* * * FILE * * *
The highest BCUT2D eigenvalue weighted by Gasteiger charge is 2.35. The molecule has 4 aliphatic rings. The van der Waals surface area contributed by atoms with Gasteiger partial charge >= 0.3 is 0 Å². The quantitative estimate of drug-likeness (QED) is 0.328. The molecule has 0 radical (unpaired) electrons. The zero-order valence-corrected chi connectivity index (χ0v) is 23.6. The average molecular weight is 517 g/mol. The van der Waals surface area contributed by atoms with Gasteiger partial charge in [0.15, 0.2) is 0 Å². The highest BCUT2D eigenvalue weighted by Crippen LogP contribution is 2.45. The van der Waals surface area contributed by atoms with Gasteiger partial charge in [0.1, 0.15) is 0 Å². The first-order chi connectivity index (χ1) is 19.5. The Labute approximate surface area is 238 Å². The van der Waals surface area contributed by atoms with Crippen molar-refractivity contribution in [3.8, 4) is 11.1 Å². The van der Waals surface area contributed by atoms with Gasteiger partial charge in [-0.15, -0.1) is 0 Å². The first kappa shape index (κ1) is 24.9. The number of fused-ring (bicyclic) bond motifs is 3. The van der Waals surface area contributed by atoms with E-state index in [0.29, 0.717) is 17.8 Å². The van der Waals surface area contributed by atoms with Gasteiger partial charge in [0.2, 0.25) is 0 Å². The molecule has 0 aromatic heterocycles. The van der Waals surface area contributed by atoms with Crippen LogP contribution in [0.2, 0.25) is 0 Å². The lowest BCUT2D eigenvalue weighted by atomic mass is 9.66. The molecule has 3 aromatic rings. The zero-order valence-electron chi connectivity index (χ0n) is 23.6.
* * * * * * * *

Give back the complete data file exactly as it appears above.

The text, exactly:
The highest BCUT2D eigenvalue weighted by Gasteiger charge is 2.35. The molecule has 4 aliphatic rings. The van der Waals surface area contributed by atoms with Gasteiger partial charge >= 0.3 is 0 Å². The quantitative estimate of drug-likeness (QED) is 0.328. The molecule has 0 radical (unpaired) electrons. The zero-order valence-corrected chi connectivity index (χ0v) is 23.6. The average molecular weight is 517 g/mol. The van der Waals surface area contributed by atoms with Gasteiger partial charge in [0.15, 0.2) is 0 Å². The highest BCUT2D eigenvalue weighted by Crippen LogP contribution is 2.45. The van der Waals surface area contributed by atoms with Gasteiger partial charge in [0.1, 0.15) is 0 Å². The first-order chi connectivity index (χ1) is 19.5. The Labute approximate surface area is 238 Å². The van der Waals surface area contributed by atoms with Crippen molar-refractivity contribution in [3.8, 4) is 11.1 Å². The van der Waals surface area contributed by atoms with Gasteiger partial charge in [-0.15, -0.1) is 0 Å². The first kappa shape index (κ1) is 24.9. The number of fused-ring (bicyclic) bond motifs is 3. The van der Waals surface area contributed by atoms with E-state index in [0.29, 0.717) is 17.8 Å². The van der Waals surface area contributed by atoms with Gasteiger partial charge in [0.2, 0.25) is 0 Å². The molecule has 0 aromatic heterocycles. The van der Waals surface area contributed by atoms with Crippen LogP contribution in [0.2, 0.25) is 0 Å². The lowest BCUT2D eigenvalue weighted by atomic mass is 9.66. The molecule has 3 aromatic rings. The zero-order valence-electron chi connectivity index (χ0n) is 23.6.